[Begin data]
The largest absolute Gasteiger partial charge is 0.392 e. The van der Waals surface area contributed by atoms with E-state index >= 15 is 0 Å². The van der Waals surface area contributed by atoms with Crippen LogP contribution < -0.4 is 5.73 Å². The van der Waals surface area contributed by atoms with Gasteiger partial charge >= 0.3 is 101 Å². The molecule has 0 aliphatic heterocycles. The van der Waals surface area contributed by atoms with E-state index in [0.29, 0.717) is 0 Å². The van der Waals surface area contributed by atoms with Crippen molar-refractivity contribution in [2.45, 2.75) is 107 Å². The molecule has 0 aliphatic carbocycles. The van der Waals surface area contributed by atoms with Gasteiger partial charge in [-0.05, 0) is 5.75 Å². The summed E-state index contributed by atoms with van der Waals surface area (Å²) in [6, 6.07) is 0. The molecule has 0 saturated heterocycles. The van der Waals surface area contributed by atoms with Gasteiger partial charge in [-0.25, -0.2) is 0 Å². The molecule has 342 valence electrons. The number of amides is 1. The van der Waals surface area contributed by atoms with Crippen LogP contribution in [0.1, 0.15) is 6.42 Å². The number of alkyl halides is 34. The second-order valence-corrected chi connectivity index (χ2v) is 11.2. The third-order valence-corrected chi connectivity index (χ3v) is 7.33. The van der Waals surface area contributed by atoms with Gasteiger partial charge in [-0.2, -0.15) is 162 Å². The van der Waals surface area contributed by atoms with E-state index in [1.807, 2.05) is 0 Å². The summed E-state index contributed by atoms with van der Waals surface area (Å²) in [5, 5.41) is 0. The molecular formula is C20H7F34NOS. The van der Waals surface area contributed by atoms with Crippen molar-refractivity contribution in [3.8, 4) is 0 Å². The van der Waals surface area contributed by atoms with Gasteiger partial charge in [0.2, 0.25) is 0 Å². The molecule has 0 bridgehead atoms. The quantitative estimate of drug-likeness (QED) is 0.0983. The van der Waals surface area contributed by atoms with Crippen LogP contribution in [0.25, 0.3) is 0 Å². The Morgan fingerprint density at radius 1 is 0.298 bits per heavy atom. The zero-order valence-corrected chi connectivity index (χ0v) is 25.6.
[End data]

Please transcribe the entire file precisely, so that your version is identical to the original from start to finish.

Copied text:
The largest absolute Gasteiger partial charge is 0.392 e. The van der Waals surface area contributed by atoms with E-state index >= 15 is 0 Å². The van der Waals surface area contributed by atoms with Crippen LogP contribution < -0.4 is 5.73 Å². The van der Waals surface area contributed by atoms with Gasteiger partial charge >= 0.3 is 101 Å². The molecule has 0 aliphatic heterocycles. The van der Waals surface area contributed by atoms with E-state index in [0.29, 0.717) is 0 Å². The van der Waals surface area contributed by atoms with Crippen molar-refractivity contribution in [2.45, 2.75) is 107 Å². The molecule has 0 aliphatic carbocycles. The van der Waals surface area contributed by atoms with Gasteiger partial charge in [-0.05, 0) is 5.75 Å². The summed E-state index contributed by atoms with van der Waals surface area (Å²) in [6, 6.07) is 0. The molecule has 0 saturated heterocycles. The van der Waals surface area contributed by atoms with Gasteiger partial charge in [-0.25, -0.2) is 0 Å². The molecule has 342 valence electrons. The number of amides is 1. The van der Waals surface area contributed by atoms with Crippen LogP contribution in [0.1, 0.15) is 6.42 Å². The number of alkyl halides is 34. The second-order valence-corrected chi connectivity index (χ2v) is 11.2. The third-order valence-corrected chi connectivity index (χ3v) is 7.33. The van der Waals surface area contributed by atoms with Gasteiger partial charge in [-0.2, -0.15) is 162 Å². The van der Waals surface area contributed by atoms with E-state index in [1.807, 2.05) is 0 Å². The summed E-state index contributed by atoms with van der Waals surface area (Å²) in [5, 5.41) is 0. The molecular formula is C20H7F34NOS. The van der Waals surface area contributed by atoms with Crippen molar-refractivity contribution in [3.8, 4) is 0 Å². The van der Waals surface area contributed by atoms with Gasteiger partial charge in [0.2, 0.25) is 0 Å². The molecule has 0 bridgehead atoms. The quantitative estimate of drug-likeness (QED) is 0.0983. The van der Waals surface area contributed by atoms with Crippen LogP contribution in [0.25, 0.3) is 0 Å². The Morgan fingerprint density at radius 1 is 0.298 bits per heavy atom. The zero-order valence-corrected chi connectivity index (χ0v) is 25.6.